“The utmost pleasure of an Art Collector is to share his passion with other Art Lovers and as many people as possible” – Elisabeth Bauchet-Bouhlal, Président Directeur Général, Es Saadi Palace Gardens & Resort, Marrakech, Morocco
The Luxury Channel was delighted to meet Elisabeth and her family, who run the Es Saadi estate and whose exquisite taste has produced something quite unique in the heart of Morocco. We spent time with her to explore her passion for art, and find out why Es Saadi has become such a success….
Situated in the heart of Marrakech, Es Saadi Palace Gardens & Resort is located close to both the bustling, history-filled Medina and the quiet of the Hivernage neighbourhood in a peaceful backdrop of lush greenery. The resort resonates with the beating heart of the city and the calm of a remote oasis. The Es Saadi Palace was built by Moroccan architect Aziz Lamghar, who studied at l’Ecole des Beaux Arts in Paris, and has 84 suites and 8 Ksars, which are two story Berber-inspired villas. The Oriental architecture and design of the Palace is based on the ancient Palaces of Marrakesh, and every detail of the interior has been inspired by a love of art and design, overseen by Elisabeth and her team.
Elisabeth designed the interiors as though they were her own home, using antiques from around the world that she and her husband had collected. “We had a dream and didn’t know what it was,” she told me, “but when something beautiful comes along, you have to take it.”
The resort was originally created in 1966 by Jean Bauchet, not long after the Casino de Marrakech was built in 1952 (the first casino in Africa, and currently the only casino outside the US that welcomes the World Poker Tournament). The resort has been passed down through three generations of the Bauchet family and today, founder Jean Bauchet’s daughter Elisabeth Bauchet-Bouhlal and grandson Jean-Alexandre Bauchet-Bouhlal (along with Jean-Alexandre’s wife Caroline) lead the management of the resort.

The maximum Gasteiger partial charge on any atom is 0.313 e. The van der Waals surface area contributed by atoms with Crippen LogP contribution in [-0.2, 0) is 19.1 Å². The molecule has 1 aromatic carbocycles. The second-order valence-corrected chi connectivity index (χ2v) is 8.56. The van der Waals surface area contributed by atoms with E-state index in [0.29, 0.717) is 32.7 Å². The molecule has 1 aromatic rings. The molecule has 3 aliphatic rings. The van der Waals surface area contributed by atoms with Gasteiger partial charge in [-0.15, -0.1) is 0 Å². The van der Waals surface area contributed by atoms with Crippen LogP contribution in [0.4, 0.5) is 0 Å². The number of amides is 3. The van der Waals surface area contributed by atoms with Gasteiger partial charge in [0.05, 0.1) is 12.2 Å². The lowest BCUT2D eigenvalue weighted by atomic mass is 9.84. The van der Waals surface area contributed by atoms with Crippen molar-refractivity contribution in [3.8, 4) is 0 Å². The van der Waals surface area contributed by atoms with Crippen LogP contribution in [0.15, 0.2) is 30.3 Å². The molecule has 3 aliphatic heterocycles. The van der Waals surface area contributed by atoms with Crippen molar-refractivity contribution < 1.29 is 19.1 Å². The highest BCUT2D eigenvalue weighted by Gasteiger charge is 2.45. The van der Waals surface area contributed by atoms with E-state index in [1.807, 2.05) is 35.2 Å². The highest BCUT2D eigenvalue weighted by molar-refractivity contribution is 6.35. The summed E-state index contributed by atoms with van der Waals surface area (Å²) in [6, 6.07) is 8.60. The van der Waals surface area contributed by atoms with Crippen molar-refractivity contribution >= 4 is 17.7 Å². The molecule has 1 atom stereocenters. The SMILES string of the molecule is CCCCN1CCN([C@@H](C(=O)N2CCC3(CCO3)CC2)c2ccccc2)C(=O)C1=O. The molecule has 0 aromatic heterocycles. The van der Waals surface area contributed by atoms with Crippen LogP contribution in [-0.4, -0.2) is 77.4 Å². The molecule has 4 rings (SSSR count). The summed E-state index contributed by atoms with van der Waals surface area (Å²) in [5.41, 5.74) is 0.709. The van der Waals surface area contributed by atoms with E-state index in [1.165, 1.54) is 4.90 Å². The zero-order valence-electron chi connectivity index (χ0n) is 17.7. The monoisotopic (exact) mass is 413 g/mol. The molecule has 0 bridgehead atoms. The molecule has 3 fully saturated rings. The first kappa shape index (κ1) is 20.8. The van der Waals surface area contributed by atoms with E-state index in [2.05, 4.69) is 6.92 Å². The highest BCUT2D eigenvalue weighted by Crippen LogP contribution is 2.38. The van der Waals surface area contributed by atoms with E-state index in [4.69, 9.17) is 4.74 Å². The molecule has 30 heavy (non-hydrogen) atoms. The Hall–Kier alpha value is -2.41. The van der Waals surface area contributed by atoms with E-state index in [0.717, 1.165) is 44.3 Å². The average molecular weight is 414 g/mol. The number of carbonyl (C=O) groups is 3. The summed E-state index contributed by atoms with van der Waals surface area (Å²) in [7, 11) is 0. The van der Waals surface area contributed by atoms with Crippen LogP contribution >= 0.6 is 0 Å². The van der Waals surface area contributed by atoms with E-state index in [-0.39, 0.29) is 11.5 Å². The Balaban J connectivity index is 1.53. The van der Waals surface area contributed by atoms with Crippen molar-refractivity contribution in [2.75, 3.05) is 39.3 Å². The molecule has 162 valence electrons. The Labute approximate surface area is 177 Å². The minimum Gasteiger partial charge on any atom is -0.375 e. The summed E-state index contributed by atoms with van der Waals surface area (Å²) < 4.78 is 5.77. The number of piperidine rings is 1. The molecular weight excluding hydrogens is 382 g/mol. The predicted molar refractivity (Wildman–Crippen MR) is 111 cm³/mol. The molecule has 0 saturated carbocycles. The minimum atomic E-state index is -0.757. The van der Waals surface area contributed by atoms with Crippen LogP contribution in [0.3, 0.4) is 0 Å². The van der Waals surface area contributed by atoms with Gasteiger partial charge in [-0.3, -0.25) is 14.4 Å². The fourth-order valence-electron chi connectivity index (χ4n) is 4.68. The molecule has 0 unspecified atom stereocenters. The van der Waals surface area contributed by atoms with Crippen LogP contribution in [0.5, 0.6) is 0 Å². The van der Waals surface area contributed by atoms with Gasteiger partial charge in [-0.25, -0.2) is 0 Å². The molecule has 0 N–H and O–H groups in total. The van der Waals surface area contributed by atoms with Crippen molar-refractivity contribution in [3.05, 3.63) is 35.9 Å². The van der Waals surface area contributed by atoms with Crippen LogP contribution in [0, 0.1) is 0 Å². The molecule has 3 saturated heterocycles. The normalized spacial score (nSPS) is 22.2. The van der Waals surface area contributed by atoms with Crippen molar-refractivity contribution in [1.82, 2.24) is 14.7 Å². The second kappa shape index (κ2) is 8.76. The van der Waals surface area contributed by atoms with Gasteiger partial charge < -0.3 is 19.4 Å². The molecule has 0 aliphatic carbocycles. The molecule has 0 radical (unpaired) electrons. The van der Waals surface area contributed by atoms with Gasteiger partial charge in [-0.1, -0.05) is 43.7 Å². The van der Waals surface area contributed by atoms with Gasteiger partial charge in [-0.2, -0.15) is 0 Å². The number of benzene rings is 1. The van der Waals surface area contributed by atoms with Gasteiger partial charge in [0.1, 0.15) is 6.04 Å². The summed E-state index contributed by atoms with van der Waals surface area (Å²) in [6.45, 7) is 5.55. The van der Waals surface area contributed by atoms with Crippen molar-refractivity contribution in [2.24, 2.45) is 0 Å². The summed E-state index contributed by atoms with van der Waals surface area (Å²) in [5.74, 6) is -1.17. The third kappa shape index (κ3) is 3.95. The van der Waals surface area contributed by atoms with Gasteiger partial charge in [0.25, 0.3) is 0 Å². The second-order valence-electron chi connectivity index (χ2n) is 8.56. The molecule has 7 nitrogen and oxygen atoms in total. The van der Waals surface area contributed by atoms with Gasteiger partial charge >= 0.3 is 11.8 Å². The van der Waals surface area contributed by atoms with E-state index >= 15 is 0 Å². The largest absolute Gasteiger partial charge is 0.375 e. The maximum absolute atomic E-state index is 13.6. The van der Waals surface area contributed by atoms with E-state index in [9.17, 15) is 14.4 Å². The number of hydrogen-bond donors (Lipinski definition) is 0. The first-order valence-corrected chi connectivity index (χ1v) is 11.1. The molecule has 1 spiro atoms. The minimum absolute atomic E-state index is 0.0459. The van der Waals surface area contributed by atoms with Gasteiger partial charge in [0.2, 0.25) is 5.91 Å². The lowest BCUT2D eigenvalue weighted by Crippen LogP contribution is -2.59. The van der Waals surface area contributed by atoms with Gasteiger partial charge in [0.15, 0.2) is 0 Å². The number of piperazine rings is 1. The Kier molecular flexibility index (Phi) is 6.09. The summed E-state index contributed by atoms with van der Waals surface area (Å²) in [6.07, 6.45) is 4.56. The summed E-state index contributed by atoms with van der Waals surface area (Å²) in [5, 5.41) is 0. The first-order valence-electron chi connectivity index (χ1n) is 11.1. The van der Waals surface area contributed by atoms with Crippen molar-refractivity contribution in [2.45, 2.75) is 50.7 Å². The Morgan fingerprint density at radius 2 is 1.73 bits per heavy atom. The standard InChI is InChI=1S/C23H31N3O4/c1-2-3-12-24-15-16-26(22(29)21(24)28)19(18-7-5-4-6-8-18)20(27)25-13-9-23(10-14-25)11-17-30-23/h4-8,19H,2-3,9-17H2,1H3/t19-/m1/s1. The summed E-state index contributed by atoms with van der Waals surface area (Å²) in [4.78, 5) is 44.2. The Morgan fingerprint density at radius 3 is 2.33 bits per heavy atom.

“The hotel has been a success since the beginning,” Elisabeth tells me proudly. “When we opened, we were new – rather like a boutique hotel today. From the beginning, people came to our hotel because it was different and it was trendy, and in the sixties, everything was changing. My father knew that if you opened a place, you had to get photographs of it in the papers, and the best way of doing that was to get well-known people and VIPs photographed there. That’s why we had the Rolling Stones stay here for two weeks, so there were pictures in the press!”
Elisabeth’s family roots are in France rather than Morocco, but she clearly feels that this has only aided the success of the resort. “It was fashionable,” she tells me. “It was French people coming with new ideas, great cuisine and good service.” So how did the Bauchet family end up in Marrakech? After moving from a village in the north of France to Paris in the fifties, at the age of just 24, Jean Bauchet wound up working at the world-famous Lido, frequented at the time by the Pasha of Marrakech. Recognising Bauchet’s talents, the Pasha suggested he might want to do something in Marrakech – and so it was that the seed of an idea had been planted in Bauchet’s mind. “He definitely fell in love with Marrakech,” Elisabeth smiles. “It was different then, and it was love at first sight. But Marrakech has always had something different.”